Thursday, February 13, 2014

Almond joy

I’ve never been a huge fan of lunch. Breakfast, yes; dinner, definitely; but lunch ... meh. Uninspiring. I’d even dare say depressing. Just something we do in the middle of the day because our bodies demand nourishment. I realize this anti-lunch attitude is very un-French of me, but considering that I will never actually be French, I’m OK with that. So is my distaste for the midday meal an American thing? The running perception on this side of the world is, after all, that we Americans don’t eat lunch, or at least don’t eat anything worthy of being called “lunch.” We’re supposedly more of a sandwich-at-the-keyboard kind of culture. I’d try to argue otherwise, but since I obviously cannot cite myself as a counterexample, what’s the point?

Actually, that looks pretty good!

My parents aren’t big lunch people, either, which is probably where my lack of enthusiasm began. Lunch at their house is, for want of a better word, “nonexistent.” If one happens to be hungry in the middle of the day, one opens the refrigerator and forages. Possible finds include salad greens in various stages of decay, giant Costco cheese blocks, ancient tortillas that no one will ever eat, and an astounding—no, a stupefying—array of condiments. In the freezer are raw cranberries and a year’s supply of nuts. But again, since no one in my family eats lunch, the lack of actual food in the kitchen is worrisome only to my husband, who, being French and all, has no desire to subsist entirely on inferior cheese and frozen almonds until dinnertime (which is also pretty sparse). I say, where’s his sense of intercultural appreciation? At least there’s no need to worry about any holiday weight gain!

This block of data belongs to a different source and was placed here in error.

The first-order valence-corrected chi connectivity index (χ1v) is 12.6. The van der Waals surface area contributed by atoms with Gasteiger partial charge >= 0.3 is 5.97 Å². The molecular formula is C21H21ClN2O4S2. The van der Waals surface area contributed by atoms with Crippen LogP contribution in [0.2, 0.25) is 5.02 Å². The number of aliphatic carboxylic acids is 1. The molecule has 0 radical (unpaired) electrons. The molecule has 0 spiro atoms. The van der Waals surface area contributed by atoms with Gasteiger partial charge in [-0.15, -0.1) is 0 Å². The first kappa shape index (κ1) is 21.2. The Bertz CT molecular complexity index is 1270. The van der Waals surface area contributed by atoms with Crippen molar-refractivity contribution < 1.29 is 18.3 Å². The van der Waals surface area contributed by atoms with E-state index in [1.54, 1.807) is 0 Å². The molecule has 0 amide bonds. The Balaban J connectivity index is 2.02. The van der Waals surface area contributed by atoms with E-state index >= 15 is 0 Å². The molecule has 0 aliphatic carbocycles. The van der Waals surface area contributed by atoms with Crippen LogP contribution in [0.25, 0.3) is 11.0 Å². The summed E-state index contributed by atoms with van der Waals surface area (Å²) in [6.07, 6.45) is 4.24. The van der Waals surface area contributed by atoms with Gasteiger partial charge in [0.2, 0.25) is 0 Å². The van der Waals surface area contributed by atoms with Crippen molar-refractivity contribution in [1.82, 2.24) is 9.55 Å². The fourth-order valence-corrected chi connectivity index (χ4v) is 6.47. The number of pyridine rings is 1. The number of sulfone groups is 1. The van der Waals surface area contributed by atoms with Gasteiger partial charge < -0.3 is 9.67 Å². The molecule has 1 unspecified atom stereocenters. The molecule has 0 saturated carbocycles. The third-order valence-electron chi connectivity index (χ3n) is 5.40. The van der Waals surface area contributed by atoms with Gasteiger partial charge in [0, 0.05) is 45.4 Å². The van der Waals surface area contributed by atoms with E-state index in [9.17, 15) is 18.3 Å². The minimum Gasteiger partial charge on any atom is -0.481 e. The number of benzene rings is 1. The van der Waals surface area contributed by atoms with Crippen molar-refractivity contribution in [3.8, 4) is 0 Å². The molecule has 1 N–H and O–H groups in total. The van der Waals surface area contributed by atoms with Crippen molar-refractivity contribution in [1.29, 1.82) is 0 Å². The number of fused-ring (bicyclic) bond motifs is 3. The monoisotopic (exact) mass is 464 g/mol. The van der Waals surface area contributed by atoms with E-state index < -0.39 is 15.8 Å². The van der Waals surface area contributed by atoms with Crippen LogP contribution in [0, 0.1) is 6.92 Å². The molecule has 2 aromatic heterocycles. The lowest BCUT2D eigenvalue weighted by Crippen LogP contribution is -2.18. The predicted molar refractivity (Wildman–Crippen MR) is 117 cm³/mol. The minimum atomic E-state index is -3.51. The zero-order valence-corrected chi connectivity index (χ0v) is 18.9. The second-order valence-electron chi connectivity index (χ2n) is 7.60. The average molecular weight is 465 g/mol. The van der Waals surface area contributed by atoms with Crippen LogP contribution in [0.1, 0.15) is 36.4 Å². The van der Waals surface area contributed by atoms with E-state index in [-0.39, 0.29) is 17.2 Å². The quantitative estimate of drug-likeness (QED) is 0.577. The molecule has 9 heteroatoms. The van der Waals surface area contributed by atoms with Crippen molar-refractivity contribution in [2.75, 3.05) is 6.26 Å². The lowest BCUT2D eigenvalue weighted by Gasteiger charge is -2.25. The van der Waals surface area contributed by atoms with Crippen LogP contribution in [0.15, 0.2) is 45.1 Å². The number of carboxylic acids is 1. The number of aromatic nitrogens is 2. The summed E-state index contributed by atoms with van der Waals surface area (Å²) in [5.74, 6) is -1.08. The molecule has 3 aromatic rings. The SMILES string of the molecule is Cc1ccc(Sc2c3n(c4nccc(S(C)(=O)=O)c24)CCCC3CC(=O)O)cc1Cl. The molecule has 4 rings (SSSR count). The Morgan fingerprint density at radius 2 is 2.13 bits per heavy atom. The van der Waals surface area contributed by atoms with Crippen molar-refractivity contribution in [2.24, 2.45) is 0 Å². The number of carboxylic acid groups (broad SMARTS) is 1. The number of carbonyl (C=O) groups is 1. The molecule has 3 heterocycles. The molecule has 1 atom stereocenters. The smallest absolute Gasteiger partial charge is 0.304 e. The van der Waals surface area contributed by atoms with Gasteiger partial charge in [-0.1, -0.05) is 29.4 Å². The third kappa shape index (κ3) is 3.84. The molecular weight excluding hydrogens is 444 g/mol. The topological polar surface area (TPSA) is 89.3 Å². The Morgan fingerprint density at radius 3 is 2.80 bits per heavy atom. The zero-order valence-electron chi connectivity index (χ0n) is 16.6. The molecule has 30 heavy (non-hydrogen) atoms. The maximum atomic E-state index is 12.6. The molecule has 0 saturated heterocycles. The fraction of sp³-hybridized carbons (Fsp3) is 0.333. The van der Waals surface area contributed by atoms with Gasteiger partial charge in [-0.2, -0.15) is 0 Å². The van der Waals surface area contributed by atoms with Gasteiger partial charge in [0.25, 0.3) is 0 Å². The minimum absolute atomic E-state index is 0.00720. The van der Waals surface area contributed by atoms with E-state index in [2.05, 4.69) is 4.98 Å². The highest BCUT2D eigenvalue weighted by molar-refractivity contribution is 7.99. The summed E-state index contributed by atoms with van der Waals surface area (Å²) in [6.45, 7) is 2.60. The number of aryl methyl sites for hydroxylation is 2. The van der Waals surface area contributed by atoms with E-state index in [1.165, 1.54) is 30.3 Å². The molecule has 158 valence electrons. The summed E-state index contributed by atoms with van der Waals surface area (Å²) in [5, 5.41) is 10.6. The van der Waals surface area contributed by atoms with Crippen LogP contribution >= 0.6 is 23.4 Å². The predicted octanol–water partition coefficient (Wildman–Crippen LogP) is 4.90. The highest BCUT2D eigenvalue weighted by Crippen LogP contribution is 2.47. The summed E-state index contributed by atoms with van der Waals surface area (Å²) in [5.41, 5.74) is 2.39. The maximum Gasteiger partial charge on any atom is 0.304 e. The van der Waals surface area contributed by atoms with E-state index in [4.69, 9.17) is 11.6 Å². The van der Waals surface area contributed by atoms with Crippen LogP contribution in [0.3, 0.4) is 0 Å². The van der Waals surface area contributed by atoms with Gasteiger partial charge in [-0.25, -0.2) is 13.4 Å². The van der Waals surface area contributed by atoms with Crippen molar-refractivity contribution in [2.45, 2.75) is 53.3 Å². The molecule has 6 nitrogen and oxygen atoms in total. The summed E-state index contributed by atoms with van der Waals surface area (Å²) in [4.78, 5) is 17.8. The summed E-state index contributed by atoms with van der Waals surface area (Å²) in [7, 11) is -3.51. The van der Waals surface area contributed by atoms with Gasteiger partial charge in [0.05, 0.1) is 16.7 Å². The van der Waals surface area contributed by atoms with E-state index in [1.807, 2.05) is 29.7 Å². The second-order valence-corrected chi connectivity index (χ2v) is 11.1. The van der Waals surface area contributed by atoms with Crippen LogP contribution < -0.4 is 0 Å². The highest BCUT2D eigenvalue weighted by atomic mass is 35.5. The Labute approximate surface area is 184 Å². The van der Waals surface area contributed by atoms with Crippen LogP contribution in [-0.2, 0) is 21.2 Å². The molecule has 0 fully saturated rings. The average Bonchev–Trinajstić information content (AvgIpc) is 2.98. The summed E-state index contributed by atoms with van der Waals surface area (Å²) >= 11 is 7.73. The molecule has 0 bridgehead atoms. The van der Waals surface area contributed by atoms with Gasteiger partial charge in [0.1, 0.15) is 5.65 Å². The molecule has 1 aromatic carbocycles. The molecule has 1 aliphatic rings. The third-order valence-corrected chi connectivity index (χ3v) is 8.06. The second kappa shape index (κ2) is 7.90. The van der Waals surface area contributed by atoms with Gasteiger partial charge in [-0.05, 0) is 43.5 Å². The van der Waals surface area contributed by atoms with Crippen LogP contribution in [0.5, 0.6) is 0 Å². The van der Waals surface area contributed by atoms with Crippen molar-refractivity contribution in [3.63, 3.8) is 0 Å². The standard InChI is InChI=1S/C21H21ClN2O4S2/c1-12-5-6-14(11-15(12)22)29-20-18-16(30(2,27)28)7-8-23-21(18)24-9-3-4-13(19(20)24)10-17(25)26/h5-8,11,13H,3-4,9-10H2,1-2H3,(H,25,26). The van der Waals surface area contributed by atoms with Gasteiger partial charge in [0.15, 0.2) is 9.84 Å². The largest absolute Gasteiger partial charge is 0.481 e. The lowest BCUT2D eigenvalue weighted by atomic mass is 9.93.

We are what we eat.

I will acknowledge that living in France has helped me to take lunch more seriously, even if I still don’t necessarily enjoy it. When I was a regular employee, I appreciated the midday breather that la pause déjeuner represented, as well as the proximity and variety of solutions to those pesky hunger pangs. But now that I’m my own boss, I’ve kind of returned to my ambivalent roots. Lunchtime rolls around, I’m hungry, and I have neither inspiration nor patience. Happily, there is an obvious choice: I really like cheese, which, France being the alpha and the omega of dairy products, we have aplenty. I also really like this pre-sliced packaged bread called Harry’s “American Sandwich” (which is actually quite popular among the French, who are more open-minded about bread than one might imagine).

Maybe it’s the American spin that my subconscious finds comforting, or maybe I’m just lazy, but I can’t get enough of the stuff! It probably accounts for about a third of my daily caloric intake. I do opt for the “whole wheat” variety, so I figure it’s not so bad. I mean, yeah, I’m eating straight up industrial bread in France, but hey—it’s from a French supermarket.

Plus you can’t do that with a baguette.

To make a long story short, I eat a lot of grilled cheese sandwiches: way more than I ever ate while living in the US, actually. I use coconut oil instead of butter (virtuous), real cheddar cheese (semi-virtuous), and Harry’s bread (it’s whole wheat!). I know I should eat some veggies with that, but when it’s already 3:00 pm and Babykins could go into meltdown mode at any minute, I don’t have the presence of mind to go concocting some amazing salad of organic produce, which I would have carefully selected that morning from a quaint farmers’ market while humming “Little Town” from Beauty and the Beast. So instead I eat a tomato. Whole. Like an apple (less cutlery to wash). Ironically, I often do this while watching reruns of Masterchef or Top Chef or some other cooking-related show, whose participants would probably be horrified by my dietary deconstructionism. But I figure watching real food being prepared counterbalances what’s actually on my plate and besides, it beats frozen almonds.

1 comment:

  1. Always entertaining! I love your witty narratives! Kiss the babe for me!